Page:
This last month has been a momentous one. Last week saw the 75th anniversary of the liberation of the Concentration Camp at Auschwitz-Birkenau. If ever we needed one, this was a reminder of the evil of extremism and its awesome and destructive power. In terms of world history this is a mere blink of an eye from where we are now. The European Union, the descendant of the European Coal and Steel Community and then the Common Market can take a good deal of credit from the fact that through its efforts, implacable opponents have learnt to listen to each other, to talk to each other and to avoid resorting to armed conflict. On the negative side, it has sometimes been powerless to stop conflagrations on its borders, most notably in Bosnia-Herzegovina, Serbia, Croatia in the 1990s, where one could be forgiven for thinking that nothing has been learned from history! The rise of extreme, neo-Nazi parties and factions throughout Europe is truly alarming. Just as worrying and distasteful are the extreme forces in Israel, where a different type of nationalism thrives in an environment of fear of extinction. It is clear that there will be no shortage of issues on which our battle-hardened foreign correspondents can report, though even they fall prey to the hazards of their profession. Even the most hardy amongst them witness to the extraordinary and noxious effects on their mental health of what they have witnessed as they bring us the news from areas of strife all around the world. Now Fergal Keane, suffering from post-traumatic stress disorder, has made a move away from conflict zones in order to aid his recovery, having famously reported on the worst excesses of apartheid in South Africa and the genocide in Rwanda. It is certain that amongst those who have survived to tell the tale, such as Jeremy Bowen, Kate Adie, Lyse Doucet would testify to the stresses imposed by their out-of-the-ordinary work.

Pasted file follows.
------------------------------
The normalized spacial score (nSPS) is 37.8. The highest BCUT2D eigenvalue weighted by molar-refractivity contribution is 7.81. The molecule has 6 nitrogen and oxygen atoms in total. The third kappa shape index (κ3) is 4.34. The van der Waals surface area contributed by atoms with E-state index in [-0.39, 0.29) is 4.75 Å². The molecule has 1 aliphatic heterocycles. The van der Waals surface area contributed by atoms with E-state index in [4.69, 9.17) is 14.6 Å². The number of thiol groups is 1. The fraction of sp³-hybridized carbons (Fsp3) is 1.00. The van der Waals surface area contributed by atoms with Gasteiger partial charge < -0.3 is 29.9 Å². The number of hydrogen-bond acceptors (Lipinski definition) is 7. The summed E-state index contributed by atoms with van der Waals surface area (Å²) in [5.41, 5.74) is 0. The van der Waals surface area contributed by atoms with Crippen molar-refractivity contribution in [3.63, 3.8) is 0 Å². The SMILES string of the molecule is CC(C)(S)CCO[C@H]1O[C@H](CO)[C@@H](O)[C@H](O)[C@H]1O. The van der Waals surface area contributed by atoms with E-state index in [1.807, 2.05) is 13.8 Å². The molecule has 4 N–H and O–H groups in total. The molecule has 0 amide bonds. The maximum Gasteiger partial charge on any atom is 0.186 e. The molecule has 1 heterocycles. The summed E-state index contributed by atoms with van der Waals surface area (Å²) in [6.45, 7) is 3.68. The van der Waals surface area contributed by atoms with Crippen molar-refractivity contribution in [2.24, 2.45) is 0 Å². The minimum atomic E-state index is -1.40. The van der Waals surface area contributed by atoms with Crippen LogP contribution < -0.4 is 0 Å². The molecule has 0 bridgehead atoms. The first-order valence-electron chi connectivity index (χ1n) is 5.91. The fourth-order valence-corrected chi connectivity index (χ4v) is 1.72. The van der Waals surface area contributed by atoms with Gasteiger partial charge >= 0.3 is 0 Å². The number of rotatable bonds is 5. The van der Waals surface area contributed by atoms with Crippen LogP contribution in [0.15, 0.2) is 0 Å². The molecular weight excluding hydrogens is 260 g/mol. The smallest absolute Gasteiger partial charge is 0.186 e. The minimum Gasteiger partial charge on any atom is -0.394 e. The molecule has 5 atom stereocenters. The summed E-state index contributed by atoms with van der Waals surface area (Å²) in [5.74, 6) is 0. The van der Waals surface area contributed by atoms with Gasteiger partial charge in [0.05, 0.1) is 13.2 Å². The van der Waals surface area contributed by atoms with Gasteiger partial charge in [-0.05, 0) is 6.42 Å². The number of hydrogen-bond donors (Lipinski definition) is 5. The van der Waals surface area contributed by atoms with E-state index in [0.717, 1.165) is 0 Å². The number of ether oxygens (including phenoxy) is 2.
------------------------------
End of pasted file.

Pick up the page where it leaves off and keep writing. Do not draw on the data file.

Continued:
Not long before this commemoration was the economic summit in Davos. The most striking thing is that the most powerful man in the world appears to deny the existence of a climate change problem and all he can think to ask of Greta Thunberg is how old she is. One very unkind commentator on the Radio 4 News Quiz suggested that this was because he was used to asking such questions of young girls. This is whilst Antarctica melts and Australia burns. Surely the most deeply entrenched ostrich would be able to see that: “Houston! We have a problem!”